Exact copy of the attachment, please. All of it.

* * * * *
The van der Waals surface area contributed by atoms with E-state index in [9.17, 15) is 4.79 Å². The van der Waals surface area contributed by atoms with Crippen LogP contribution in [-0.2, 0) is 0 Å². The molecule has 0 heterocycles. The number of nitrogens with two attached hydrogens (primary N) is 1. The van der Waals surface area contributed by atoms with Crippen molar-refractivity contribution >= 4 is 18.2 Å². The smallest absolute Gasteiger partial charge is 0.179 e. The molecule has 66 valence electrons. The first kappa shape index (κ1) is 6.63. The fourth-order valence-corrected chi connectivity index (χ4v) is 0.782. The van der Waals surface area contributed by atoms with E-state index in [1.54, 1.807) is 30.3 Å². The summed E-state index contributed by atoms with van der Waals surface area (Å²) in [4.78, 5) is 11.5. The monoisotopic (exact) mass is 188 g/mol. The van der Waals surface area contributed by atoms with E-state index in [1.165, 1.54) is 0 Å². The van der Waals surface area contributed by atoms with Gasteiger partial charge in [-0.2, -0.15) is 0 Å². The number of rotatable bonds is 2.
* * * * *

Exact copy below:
The van der Waals surface area contributed by atoms with E-state index in [9.17, 15) is 4.79 Å². The van der Waals surface area contributed by atoms with Crippen LogP contribution in [-0.2, 0) is 0 Å². The molecule has 0 heterocycles. The number of nitrogens with two attached hydrogens (primary N) is 1. The van der Waals surface area contributed by atoms with Crippen molar-refractivity contribution >= 4 is 18.2 Å². The smallest absolute Gasteiger partial charge is 0.179 e. The molecule has 66 valence electrons. The first kappa shape index (κ1) is 6.63. The fourth-order valence-corrected chi connectivity index (χ4v) is 0.782. The van der Waals surface area contributed by atoms with E-state index in [1.54, 1.807) is 30.3 Å². The summed E-state index contributed by atoms with van der Waals surface area (Å²) in [4.78, 5) is 11.5. The monoisotopic (exact) mass is 188 g/mol. The van der Waals surface area contributed by atoms with E-state index in [1.165, 1.54) is 0 Å². The van der Waals surface area contributed by atoms with Gasteiger partial charge in [-0.2, -0.15) is 0 Å². The number of rotatable bonds is 2.